Aponia

absence of bodily pain
"Aponia" means the absence of pain, and was regarded by the Epicureans to be the height of bodily pleasure.wikipedia
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Epicureanism

EpicureanEpicureansEpicurean philosophy
"Aponia" means the absence of pain, and was regarded by the Epicureans to be the height of bodily pleasure. As with the other Hellenistic schools of philosophy, the Epicureans believed that the goal of human life is happiness.
Epicurus regarded ataraxia (tranquility, freedom from fear) and aponia (absence of pain) as the height of happiness.

Epicurus

EpicureanEpicurean paradoxEpicurean doctrine
For Epicurus, aponia was one of the static (katastematic) pleasures, that is, a pleasure one has when there is no want or pain to be removed.
For Epicurus, the purpose of philosophy was to attain the happy, tranquil life, characterized by ataraxia—peace and freedom from fear—and aponia—the absence of pain—and by living a self-sufficient life surrounded by friends.

Ataraxia

detachmentequanimity
Those who achieved freedom from physical disturbance were said to be in a state of aponia, while those who achieved freedom from mental disturbances were said to be in a state of ataraxia.

Pain

physical painacute painnociceptive pain
"Aponia" means the absence of pain, and was regarded by the Epicureans to be the height of bodily pleasure.

Hellenistic philosophy

HellenisticHellenismHellenistic philosophers
As with the other Hellenistic schools of philosophy, the Epicureans believed that the goal of human life is happiness.

Happiness

happyenjoymentJolly
As with the other Hellenistic schools of philosophy, the Epicureans believed that the goal of human life is happiness.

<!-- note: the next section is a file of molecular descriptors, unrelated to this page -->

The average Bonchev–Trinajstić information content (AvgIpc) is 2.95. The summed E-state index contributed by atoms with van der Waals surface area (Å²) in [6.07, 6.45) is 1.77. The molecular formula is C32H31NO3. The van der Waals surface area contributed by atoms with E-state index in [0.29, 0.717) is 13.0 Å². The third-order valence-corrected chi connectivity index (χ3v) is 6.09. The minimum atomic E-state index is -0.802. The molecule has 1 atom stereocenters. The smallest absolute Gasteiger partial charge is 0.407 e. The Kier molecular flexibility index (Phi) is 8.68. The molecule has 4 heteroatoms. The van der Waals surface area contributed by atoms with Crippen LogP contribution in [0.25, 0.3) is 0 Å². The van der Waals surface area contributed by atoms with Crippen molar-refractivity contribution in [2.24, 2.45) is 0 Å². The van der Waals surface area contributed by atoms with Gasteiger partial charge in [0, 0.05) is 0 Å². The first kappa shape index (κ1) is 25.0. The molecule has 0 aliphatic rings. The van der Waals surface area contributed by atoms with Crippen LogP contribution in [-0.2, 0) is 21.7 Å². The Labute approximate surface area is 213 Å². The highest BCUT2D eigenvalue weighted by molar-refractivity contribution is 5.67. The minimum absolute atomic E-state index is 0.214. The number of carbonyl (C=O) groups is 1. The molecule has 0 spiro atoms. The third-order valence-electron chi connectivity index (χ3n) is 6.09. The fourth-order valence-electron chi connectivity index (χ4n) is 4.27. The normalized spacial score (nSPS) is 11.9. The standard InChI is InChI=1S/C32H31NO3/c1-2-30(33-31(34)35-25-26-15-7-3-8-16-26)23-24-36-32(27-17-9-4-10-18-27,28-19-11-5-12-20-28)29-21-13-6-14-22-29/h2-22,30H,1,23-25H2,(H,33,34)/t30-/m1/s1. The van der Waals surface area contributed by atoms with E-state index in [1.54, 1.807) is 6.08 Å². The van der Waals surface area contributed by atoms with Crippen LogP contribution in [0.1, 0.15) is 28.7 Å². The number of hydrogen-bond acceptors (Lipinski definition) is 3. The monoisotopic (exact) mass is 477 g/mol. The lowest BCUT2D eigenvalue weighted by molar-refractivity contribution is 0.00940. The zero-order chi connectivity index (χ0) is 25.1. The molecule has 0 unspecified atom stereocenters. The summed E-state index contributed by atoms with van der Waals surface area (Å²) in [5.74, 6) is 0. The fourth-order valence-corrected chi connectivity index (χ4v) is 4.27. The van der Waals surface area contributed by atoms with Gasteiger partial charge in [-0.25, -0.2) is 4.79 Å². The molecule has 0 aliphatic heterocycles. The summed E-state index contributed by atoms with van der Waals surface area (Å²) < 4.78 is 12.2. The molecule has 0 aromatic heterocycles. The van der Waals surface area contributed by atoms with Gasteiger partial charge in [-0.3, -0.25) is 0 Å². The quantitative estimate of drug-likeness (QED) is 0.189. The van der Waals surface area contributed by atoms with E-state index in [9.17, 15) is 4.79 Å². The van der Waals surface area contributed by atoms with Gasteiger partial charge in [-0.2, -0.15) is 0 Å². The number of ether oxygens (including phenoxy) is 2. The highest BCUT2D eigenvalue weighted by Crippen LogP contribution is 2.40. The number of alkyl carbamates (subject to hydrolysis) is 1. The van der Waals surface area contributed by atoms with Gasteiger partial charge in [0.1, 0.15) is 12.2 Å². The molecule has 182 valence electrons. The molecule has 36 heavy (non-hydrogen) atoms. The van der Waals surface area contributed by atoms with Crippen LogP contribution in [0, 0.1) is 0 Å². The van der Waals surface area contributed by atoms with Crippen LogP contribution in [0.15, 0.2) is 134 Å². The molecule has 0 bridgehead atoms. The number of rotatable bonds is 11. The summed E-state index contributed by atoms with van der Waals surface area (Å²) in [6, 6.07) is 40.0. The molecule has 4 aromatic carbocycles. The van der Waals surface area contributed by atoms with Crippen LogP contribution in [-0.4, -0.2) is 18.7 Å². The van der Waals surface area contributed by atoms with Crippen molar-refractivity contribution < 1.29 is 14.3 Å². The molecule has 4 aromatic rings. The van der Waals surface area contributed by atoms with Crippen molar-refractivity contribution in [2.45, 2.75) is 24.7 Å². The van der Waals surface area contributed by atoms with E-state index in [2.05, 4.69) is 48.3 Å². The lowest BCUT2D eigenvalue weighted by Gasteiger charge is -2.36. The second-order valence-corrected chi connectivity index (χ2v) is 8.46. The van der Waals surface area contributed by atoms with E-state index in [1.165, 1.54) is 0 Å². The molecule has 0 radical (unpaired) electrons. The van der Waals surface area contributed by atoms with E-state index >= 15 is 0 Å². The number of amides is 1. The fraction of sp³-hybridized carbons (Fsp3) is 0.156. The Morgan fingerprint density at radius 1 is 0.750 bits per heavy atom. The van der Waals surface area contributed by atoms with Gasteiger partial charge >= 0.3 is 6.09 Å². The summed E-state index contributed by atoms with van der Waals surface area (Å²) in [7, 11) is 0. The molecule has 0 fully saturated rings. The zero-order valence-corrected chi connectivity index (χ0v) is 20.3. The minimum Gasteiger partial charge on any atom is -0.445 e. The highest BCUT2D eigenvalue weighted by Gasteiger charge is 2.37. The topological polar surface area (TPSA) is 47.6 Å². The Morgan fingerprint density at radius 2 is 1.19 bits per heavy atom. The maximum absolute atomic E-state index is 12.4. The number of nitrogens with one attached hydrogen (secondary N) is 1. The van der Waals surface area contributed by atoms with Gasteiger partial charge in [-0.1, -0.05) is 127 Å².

Apatheia

equanimityapatheticἀπάθεια

Philosophy of happiness

A happy societyhappinessJanello, Martin
The goal of his philosophy was to attain a state of tranquility (ataraxia, Greek: ἀταραξία) and freedom from fear, as well as absence of bodily pain (aponia, Greek: ἀπονία).

Meaning of life

meaningPurpose in lifemeaning in life
Epicurus, a pupil of the Platonist Pamphilus of Samos, taught that the greatest good is in seeking modest pleasures, to attain tranquility and freedom from fear (ataraxia) via knowledge, friendship, and virtuous, temperate living; bodily pain (aponia) is absent through one's knowledge of the workings of the world and of the limits of one's desires.

Hedonism

hedonistichedonisthedonic
Following Aristippus—about whom very little is known—Epicurus believed that the greatest good was to seek modest, sustainable "pleasure" in the form of a state of tranquility and freedom from fear (ataraxia) and absence of bodily pain (aponia) through knowledge of the workings of the world and the limits of our desires.

Jun Tsuji

Tsuji Jun
He also spent his time primarily trying to enjoy a simple life free of suffering (see Aponia).

Katastematic pleasure

Absence of pain, aponia, and lack of disturbance of mind, ataraxia, are two of the katastematic pleasures and often seen as the focal ones to Epicurus.

Conímbriga

Conimbriga
Many of the new colonists came from the Italian peninsula (like the Lucanus, Murrius, Vitellius and Aponia families) and intermarried with local inhabitants (such as the Turrania, Valeria, Alios and Maelo families).